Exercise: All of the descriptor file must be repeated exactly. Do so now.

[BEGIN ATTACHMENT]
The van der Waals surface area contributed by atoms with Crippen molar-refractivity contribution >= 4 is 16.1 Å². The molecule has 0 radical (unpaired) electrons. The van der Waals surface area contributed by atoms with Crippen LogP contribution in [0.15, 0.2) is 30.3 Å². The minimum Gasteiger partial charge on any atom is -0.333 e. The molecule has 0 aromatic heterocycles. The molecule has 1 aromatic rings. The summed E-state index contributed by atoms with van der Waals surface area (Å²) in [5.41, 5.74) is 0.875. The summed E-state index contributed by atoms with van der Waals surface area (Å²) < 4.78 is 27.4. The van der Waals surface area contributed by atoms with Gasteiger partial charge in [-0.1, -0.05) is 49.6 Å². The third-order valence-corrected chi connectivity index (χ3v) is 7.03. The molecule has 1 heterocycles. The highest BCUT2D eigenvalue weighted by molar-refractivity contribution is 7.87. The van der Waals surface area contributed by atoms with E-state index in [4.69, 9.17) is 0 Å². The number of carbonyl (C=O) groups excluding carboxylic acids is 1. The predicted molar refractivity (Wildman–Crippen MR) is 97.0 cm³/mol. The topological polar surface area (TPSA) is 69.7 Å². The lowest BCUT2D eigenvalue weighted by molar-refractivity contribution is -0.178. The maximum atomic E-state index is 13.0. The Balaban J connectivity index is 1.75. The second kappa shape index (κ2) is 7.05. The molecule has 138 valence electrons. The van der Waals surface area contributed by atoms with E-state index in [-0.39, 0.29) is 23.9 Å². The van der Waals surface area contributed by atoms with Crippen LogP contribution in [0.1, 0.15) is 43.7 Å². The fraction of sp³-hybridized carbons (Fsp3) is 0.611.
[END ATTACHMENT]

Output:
The van der Waals surface area contributed by atoms with Crippen molar-refractivity contribution >= 4 is 16.1 Å². The molecule has 0 radical (unpaired) electrons. The van der Waals surface area contributed by atoms with Crippen LogP contribution in [0.15, 0.2) is 30.3 Å². The minimum Gasteiger partial charge on any atom is -0.333 e. The molecule has 0 aromatic heterocycles. The molecule has 1 aromatic rings. The summed E-state index contributed by atoms with van der Waals surface area (Å²) in [5.41, 5.74) is 0.875. The summed E-state index contributed by atoms with van der Waals surface area (Å²) < 4.78 is 27.4. The van der Waals surface area contributed by atoms with Gasteiger partial charge in [-0.1, -0.05) is 49.6 Å². The third-order valence-corrected chi connectivity index (χ3v) is 7.03. The molecule has 1 heterocycles. The highest BCUT2D eigenvalue weighted by molar-refractivity contribution is 7.87. The van der Waals surface area contributed by atoms with E-state index in [4.69, 9.17) is 0 Å². The number of carbonyl (C=O) groups excluding carboxylic acids is 1. The predicted molar refractivity (Wildman–Crippen MR) is 97.0 cm³/mol. The topological polar surface area (TPSA) is 69.7 Å². The lowest BCUT2D eigenvalue weighted by molar-refractivity contribution is -0.178. The maximum atomic E-state index is 13.0. The Balaban J connectivity index is 1.75. The second kappa shape index (κ2) is 7.05. The molecule has 138 valence electrons. The van der Waals surface area contributed by atoms with E-state index in [-0.39, 0.29) is 23.9 Å². The van der Waals surface area contributed by atoms with Crippen LogP contribution in [0.1, 0.15) is 43.7 Å². The fraction of sp³-hybridized carbons (Fsp3) is 0.611.